Like JCT’s nursing program for women, this new program for men will be closely supervised by the Schlesinger Institute for Medical-Halachic Research at Shaare Zedek Medical Center, with rabbis (led by physician-rabbi Mordechai Halperin) supervising and advising on Jewish law issues. ​

“Ethical issues will be attended to the way they should be,” said Greenberger. “But we are not reinventing the wheel with this program. We have the same rabbinic supervision in place for our 600-student nursing program for women.”

In accordance with JCT’s practices, only male teachers will lecture to the male students in the classroom. On the other hand, administrative staff and clinical staff, as well as the program’s director, will be women.

The separation of the sexes practiced by Orthodox Jews is obviously an issue, but according to Greenberger, it is possible to train religious Jews to provide nursing services to patients of the opposite gender.

Students in JCT's nursing program for men will receive the same Jewish law-compliant training as students in the women's program. (Courtesy)
Students in JCT’s nursing program for men will receive the same Jewish law-compliant training as students in the women’s program. (Courtesy)

“There is no difference in training a male nursing student than a female one when it comes to shomer negia (the prohibition against men touching women and vice versa),” Greenberger said.

However, while the male students will have to learn how diseases and conditions present differently in men and women and will generally train in all different hospital departments, they will be exempt from studying nursing as it pertains to labor and delivery.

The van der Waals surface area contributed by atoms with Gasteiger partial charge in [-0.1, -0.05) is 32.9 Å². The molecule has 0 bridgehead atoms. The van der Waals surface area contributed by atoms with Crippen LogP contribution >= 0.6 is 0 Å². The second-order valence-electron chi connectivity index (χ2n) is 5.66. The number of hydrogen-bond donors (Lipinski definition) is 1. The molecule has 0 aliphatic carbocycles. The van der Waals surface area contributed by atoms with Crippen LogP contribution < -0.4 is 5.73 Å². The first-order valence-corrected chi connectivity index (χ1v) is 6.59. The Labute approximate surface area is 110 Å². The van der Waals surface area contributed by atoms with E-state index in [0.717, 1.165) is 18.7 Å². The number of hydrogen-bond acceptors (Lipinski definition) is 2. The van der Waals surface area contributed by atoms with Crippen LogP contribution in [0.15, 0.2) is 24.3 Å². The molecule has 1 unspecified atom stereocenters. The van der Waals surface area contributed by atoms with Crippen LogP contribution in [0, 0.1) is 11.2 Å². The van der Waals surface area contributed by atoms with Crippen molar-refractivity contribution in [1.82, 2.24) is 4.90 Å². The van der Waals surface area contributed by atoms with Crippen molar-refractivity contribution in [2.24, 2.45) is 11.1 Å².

“Training is one thing, but of course, once someone is a nurse, if it is a matter of pikuah nefesh [life or death], then you do it,” Greenberger said about touching a person of the opposite sex.

“It’s not just the male-female thing” that rabbis would need to weigh in on, Greenberger said. “There’s that, but there are also issues relating to abortion, feeding tubes, ending life support and everything in between that have to be considered in terms of Jewish law.”

Greenberger expects to enroll 50 students in the first cohort of the program to train male nurses.

Students who have Israeli high school matriculation certificates, or American high school diplomas as in Shaul’s case, will likely begin their studies in January. Students accepted to the program, but without these qualifications, will begin a preparatory program sooner.

Greenberger is confident that JCT can teach men to be nurses without violating halacha.

“Of course, there is no question that some rabbis would tell young religious men to go find another profession, but there is a real need for male nurses to tend to religious men,” she said.

“I know my interest in becoming a nurse will raise some eyebrows,” said Shaul, who is not deterred.

“There is a huge shortage of nurses, especially religious male nurses who can treat patients according to their religious comfort level.”